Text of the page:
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Schering Plans Cuts of $1.5 Billion by 2012
  Wall St Jnl
April 3, 2008

Schering-Plough Corp. announced a plan to cut costs by $1.5 billion by 2012, after a panel of cardiologists called for doctors to limit use of the company's blockbuster cholesterol drugs and sent its stock down nearly 29%. The Kenilworth, N.J., drug maker is estimated to derive up to 60% of its profit from two cholesterol medicines it markets with Merck & Co., Vytorin and Zetia. But a study presented this past weekend showed that the drugs did no better than a cheaper generic at slowing the progression of heart disease. That finding, which Schering-Plough and Merck had first previewed in January, led cardiologists at a heart meeting in Chicago to urge using the drugs only as a last resort.
The cost-cutting plan that Schering-Plough Chief Executive Fred Hassan unveiled late Wednesday will slash 10% off Schering-Plough's cost base over the next four years. The cuts include $500 million that the company previously announced as part of its integration of Organon BioSciences, which it bought last November for $16 billion. Schering-Plough pledged to make 80%, or $1.25 billion, of the cuts by the end of 2010. About 5,500 employees will lose their jobs, or 10% of Schering-Plough's 55,000 headcount. The company said it will reduce its number of manufacturing plants and layers of middle and senior management. Mr. Hassan also plans to reduce the company's sales and marketing staff and research-and-development organizations, although the company did not outline specifics. In a conference call with investors, Mr. Hassan reiterated his confidence in Vytorin and Zetia, and said the company was "very disappointed" by the way the panel of cardiologists denounced the medicines on Sunday. "We've taken tough actions needed in this tough environment," Mr. Hassan said. "We are taking control of our destiny." Mr. Hassan has led a revival of Schering-Plough since taking its reins in 2003, largely on the success of Vytorin and Zetia. Those drugs are likely now to see their combined $5.2 billion in 2007 sales erode: Credit Suisse reduced its U.S. 2008 revenue forecasts for Vytorin and Zetia by $302 million. The drugs are so important to Schering-Plough, which is considerably smaller than Merck, that the long-term viability of the company is now at stake. With a stock price that has sunk, Schering-Plough is considered in the industry a possible takeover target. Asked whether he should sell the company, Mr. Hassan defended his strong management team and Schering-Plough's pipeline. "We do believe we can power our way out of this difficulty," he said.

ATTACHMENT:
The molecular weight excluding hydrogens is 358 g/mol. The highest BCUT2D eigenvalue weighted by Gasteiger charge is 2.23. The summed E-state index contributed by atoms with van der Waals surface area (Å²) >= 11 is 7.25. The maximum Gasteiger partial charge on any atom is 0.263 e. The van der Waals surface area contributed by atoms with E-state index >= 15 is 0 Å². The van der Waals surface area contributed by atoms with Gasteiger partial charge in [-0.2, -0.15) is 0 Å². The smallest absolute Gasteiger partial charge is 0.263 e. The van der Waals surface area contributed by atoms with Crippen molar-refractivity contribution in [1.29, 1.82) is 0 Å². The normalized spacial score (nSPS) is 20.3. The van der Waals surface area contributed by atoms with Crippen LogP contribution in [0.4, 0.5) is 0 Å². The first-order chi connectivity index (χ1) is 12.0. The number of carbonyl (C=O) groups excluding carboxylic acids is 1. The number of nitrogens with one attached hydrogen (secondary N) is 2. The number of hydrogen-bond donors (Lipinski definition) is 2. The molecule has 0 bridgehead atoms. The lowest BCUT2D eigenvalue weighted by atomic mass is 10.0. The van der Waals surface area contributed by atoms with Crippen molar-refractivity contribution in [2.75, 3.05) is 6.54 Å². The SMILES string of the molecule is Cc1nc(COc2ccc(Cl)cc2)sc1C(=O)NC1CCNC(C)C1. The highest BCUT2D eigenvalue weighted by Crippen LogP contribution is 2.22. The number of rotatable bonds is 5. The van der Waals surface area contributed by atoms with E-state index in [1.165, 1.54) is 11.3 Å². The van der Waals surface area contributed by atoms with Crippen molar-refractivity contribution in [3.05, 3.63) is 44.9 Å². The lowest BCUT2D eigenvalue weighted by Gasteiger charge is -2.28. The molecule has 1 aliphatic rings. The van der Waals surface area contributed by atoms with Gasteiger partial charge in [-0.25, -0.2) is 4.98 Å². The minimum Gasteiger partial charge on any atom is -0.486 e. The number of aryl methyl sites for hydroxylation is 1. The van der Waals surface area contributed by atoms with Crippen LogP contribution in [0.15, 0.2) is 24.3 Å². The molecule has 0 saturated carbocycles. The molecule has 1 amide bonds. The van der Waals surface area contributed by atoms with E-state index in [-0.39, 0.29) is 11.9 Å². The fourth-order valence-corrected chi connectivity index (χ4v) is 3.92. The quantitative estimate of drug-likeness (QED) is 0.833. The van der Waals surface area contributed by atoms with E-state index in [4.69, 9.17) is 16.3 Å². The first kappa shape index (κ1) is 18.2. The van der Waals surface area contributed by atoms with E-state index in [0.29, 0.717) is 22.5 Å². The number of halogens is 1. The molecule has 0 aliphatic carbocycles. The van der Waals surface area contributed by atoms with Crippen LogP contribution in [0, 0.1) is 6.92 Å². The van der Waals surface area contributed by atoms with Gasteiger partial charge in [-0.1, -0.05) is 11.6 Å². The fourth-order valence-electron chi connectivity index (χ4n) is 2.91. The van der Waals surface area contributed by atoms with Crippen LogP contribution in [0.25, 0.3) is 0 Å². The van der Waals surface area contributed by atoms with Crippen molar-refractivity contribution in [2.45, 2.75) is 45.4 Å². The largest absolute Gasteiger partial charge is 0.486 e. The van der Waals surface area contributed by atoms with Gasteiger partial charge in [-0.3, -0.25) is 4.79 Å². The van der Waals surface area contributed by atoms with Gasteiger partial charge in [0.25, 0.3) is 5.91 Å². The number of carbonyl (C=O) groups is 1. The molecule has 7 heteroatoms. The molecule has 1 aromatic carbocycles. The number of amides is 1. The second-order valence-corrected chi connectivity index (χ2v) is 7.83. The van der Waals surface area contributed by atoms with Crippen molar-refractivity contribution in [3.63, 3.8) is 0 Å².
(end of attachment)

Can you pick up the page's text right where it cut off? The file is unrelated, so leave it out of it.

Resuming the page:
Schering-Plough announces major job cuts, post-Vytorin
03 April 2008
The pressures that Schering-Plough has been suffering amid the criticism of its cholesteriol drugs Vytorin and Zetia, sold through a joint venture with Merck & Co, has led the firm to announce major job cuts and plant closures.